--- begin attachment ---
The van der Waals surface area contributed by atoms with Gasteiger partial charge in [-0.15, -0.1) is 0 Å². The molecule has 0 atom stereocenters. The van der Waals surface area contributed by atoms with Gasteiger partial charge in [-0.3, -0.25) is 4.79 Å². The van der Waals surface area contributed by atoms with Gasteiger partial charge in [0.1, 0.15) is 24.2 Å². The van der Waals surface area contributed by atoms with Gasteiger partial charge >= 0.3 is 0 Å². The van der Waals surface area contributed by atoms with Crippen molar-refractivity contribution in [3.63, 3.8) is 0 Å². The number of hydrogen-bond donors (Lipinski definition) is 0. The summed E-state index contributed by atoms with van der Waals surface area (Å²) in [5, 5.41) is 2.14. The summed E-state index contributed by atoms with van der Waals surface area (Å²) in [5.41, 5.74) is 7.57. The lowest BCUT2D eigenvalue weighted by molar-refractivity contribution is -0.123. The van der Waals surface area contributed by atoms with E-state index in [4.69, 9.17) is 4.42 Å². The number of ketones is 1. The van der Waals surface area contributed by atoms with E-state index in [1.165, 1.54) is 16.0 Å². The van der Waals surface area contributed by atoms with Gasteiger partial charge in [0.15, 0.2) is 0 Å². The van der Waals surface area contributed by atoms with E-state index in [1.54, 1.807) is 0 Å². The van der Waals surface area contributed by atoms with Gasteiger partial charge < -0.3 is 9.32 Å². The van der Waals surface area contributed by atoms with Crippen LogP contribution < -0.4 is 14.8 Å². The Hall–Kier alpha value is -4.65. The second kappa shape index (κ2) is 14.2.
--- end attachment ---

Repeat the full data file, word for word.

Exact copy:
The van der Waals surface area contributed by atoms with Gasteiger partial charge in [-0.15, -0.1) is 0 Å². The molecule has 0 atom stereocenters. The van der Waals surface area contributed by atoms with Gasteiger partial charge in [-0.3, -0.25) is 4.79 Å². The van der Waals surface area contributed by atoms with Gasteiger partial charge in [0.1, 0.15) is 24.2 Å². The van der Waals surface area contributed by atoms with Gasteiger partial charge >= 0.3 is 0 Å². The van der Waals surface area contributed by atoms with Crippen molar-refractivity contribution in [3.63, 3.8) is 0 Å². The number of hydrogen-bond donors (Lipinski definition) is 0. The summed E-state index contributed by atoms with van der Waals surface area (Å²) in [5, 5.41) is 2.14. The summed E-state index contributed by atoms with van der Waals surface area (Å²) in [5.41, 5.74) is 7.57. The lowest BCUT2D eigenvalue weighted by molar-refractivity contribution is -0.123. The van der Waals surface area contributed by atoms with E-state index in [4.69, 9.17) is 4.42 Å². The number of ketones is 1. The van der Waals surface area contributed by atoms with E-state index in [1.165, 1.54) is 16.0 Å². The van der Waals surface area contributed by atoms with Gasteiger partial charge in [0.15, 0.2) is 0 Å². The van der Waals surface area contributed by atoms with E-state index in [1.54, 1.807) is 0 Å². The van der Waals surface area contributed by atoms with Gasteiger partial charge < -0.3 is 9.32 Å². The van der Waals surface area contributed by atoms with Crippen LogP contribution < -0.4 is 14.8 Å². The Hall–Kier alpha value is -4.65. The second kappa shape index (κ2) is 14.2.